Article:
6 Painless Ways To Cut Your Grocery Bill

Grocery shopping takes a big bite out of most budgets. The average family of four spends nearly $6,000 a year at the supermarket. But you don’t have to. It’s easier to trim your grocery bill than to cut back on most other household expenses. Here’s how:

* Have a plan. Make a list before you leave home. Use the supermarket flyer from your mailbox or the store’s website to take advantage of weekly sales. But read it carefully. Don’t assume that every featured product is on sale. Manufacturers might have paid for placement.

* Get with the program. You usually have to sign up for a club card to get advertised sale prices. The programs are free, and some entitle you to extra members-only specials. A&P cardholders, for example, recently got 10 to 15 percent off their total bill of $100 or more, up to $30 savings on a $200 tab. At Price Chopper and Giant Food Stores, you can earn points toward discounted gas at the stores’ pumps and Shell gas stations.

* Pace your purchases. You rarely have to pay full price for the staples you buy again and again. Products go on sale at predictable intervals that are easy to figure out if you read your store’s flyer every week. For example, if you prefer Tropicana orange juice, you’ll notice it’s on sale every few weeks. So buy it during those times and save.

* Buy store brands. Most supermarkets offer their own private-label brands, which cost around 25 percent less than comparable big-name brands. We found that savings can be more than 50 percent. And private brands are no longer limited to canned fruit, frozen veggies, and paper towels. Stores are now putting their own names on cold cuts, baked goods, and fancy sauces. In our latest tests, most store-brand products scored as well as or better than their national counterparts.

* Clip and click coupons. Clip coupons for products you buy often. Savings will add up quickly if you redeem manufacturer and store coupons at the same time, a practice known as “stacking.” You can find coupons in weekly newspaper inserts, at the store, and increasingly on retailer websites. Go to sites like Coupons.com and CoolSavings.com to search for discounts. You’ll have to register to download and print coupons, which will generate loads of spam. So you might want to set up a separate e-mail account just for coupons. For more tips from coupon pros, check our report in the March issue of CR Money Adviser.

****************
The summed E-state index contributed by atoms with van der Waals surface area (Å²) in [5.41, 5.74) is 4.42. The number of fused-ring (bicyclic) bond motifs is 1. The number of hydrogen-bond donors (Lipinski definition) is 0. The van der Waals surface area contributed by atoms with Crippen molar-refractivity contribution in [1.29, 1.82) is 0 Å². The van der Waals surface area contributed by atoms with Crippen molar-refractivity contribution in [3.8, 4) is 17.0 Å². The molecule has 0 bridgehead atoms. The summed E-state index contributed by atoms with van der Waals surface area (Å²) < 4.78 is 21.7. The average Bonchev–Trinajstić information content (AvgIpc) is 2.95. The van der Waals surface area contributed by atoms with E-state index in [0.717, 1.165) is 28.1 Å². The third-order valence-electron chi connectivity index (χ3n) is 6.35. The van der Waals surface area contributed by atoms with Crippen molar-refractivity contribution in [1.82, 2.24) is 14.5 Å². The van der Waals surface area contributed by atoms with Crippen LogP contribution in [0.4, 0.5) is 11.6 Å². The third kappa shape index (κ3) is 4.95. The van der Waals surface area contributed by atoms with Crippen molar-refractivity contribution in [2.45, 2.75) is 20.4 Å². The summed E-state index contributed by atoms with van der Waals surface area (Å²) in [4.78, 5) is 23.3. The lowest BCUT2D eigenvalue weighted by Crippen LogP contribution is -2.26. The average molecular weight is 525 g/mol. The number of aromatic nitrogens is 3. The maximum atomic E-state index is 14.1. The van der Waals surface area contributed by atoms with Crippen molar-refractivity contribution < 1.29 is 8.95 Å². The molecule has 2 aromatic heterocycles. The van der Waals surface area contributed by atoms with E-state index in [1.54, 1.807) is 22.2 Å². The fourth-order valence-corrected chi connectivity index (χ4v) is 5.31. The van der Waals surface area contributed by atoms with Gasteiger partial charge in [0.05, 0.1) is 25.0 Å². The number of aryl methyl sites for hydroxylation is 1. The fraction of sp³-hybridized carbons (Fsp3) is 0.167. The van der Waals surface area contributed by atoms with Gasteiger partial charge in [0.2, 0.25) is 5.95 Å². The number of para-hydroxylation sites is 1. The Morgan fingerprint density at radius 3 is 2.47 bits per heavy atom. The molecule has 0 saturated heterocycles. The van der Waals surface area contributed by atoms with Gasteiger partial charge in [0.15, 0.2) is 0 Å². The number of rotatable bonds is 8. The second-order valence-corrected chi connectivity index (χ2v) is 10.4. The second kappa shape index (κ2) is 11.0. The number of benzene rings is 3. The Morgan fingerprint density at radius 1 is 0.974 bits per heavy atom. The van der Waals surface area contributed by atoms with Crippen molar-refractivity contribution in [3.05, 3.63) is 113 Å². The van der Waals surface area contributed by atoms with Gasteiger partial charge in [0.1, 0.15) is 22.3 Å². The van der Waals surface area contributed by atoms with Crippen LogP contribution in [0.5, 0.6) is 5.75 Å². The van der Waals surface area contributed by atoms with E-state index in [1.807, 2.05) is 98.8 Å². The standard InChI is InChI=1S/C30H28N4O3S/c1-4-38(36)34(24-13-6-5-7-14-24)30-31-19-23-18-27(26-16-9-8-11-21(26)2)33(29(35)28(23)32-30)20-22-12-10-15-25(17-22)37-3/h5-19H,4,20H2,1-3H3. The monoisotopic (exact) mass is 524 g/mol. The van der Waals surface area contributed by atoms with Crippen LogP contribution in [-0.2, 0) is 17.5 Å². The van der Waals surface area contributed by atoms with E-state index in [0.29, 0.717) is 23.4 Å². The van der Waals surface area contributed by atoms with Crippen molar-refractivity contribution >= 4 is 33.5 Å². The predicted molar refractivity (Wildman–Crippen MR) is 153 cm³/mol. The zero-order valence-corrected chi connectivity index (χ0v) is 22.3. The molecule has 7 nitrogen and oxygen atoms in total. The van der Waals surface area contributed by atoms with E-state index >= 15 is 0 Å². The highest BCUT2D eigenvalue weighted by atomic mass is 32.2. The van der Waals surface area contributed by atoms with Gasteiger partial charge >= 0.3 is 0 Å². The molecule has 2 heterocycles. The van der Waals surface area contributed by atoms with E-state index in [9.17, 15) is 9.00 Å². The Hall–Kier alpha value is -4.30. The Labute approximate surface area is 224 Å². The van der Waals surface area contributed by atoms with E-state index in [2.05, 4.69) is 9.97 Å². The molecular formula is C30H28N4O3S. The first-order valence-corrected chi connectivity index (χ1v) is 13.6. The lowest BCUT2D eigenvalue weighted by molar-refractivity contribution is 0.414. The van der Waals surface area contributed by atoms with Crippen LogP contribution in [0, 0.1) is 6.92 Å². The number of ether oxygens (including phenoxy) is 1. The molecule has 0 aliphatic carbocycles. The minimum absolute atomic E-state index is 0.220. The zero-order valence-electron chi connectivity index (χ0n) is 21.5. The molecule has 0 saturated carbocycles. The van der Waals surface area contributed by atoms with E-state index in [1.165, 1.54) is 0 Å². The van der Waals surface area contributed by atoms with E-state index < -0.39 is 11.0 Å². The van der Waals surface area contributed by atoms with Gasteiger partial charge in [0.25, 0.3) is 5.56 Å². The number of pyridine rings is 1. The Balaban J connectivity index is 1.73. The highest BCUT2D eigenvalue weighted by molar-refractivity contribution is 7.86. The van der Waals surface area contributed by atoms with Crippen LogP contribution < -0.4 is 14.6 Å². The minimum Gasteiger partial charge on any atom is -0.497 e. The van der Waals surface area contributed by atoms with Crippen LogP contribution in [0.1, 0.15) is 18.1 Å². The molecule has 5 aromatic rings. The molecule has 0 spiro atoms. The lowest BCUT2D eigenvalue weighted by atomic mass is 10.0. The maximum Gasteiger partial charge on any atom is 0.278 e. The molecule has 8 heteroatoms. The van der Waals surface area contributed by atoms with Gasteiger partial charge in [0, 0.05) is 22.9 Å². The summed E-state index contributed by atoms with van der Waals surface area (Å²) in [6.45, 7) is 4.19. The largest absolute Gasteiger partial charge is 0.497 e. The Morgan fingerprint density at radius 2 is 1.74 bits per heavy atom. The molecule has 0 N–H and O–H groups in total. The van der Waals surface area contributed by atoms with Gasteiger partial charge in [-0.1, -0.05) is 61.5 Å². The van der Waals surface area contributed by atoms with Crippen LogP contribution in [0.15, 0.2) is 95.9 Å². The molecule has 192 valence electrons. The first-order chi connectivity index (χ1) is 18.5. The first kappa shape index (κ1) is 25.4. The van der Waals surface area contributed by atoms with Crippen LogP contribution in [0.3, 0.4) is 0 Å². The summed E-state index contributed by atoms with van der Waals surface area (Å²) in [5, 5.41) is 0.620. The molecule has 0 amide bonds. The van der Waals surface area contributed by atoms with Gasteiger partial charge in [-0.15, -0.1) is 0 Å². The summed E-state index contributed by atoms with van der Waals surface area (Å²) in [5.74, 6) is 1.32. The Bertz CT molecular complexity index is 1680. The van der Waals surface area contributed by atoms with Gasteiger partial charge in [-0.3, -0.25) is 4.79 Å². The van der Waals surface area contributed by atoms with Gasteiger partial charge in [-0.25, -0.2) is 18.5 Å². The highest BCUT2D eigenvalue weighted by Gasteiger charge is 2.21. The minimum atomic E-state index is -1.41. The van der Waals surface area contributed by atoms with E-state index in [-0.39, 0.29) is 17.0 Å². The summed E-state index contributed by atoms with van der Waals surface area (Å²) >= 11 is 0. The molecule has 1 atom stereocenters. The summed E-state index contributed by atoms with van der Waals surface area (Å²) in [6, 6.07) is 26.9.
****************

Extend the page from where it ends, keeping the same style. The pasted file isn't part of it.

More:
* Shop smarter. Stores use a variety of tactics to coax you into spending more. For example, shelves are often stocked with the priciest items at eye level. So check high and low for better deals. Be aware that products on aisle ends aren’t always on sale. Sometimes these “end caps” display new items at full price or stuff that’s about to expire. Check unit prices–the price per ounce, per quart, or per 100 sheets–to make sure you buy the most economical size. Larger packages aren’t always cheaper.

And don’t be lured into buying more than you want by “three for a dollar”sales. In most cases, you don’t have to buy the suggested quantity to get the discount.

Comments

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  1. Alvis says:

    We get up in arms about Facebook privacy violations, but it’s all good when you save a few bucks by letting a supermarket sell a list of everything you buy to advertisers?

    • pecan 3.14159265 says:

      You can always use a fake phone number and most grocery store employees I’ve encountered don’t even care if you don’t put down an address.

      • minjche says:

        For all of the card programs I’ve been a part of (except Weggmans), turning in your contact info is optional.

        I can understand how they can still link together purchases to a single card, but for me it’s all anonymous.

        If you’re worried you can ask to scan the store card (although this dings the performance evaluation of the cashier) or just ask for a new card every time (which is somewhat wasteful).

        • mbz32190 says:

          Wegmans doesn’t really require all your personal info. either. Just tell them you don’t have an ID on you (they ask to link it to the card for check cashing), and fill out bs for the rest.

      • mobiuschic42 says:

        Yeah, most of the time, they give you a form to either mail in or bring back the next time, but the card still works even if you don’t return the form.

        • Murph1908 says:

          Yes. This is very true.

          I just wanted to point out an exception that I ran into. PetSmart won’t let you take the form home. They make you fill it out right there.

          I didn’t bother.

        • roguemarvel says:

          I have that at a few stores.

          However at the restaurant I work out we have a loyalty card that has redeemable rewards and while you can swipe it to add points you can’t redeem the points till you register it. I’m pretty tell customers to register fake info if they don’t want to give there info, just remember what you gave (it only requires a name). I’ve only had one customer who was a regular who refused because he did not want to give his info out.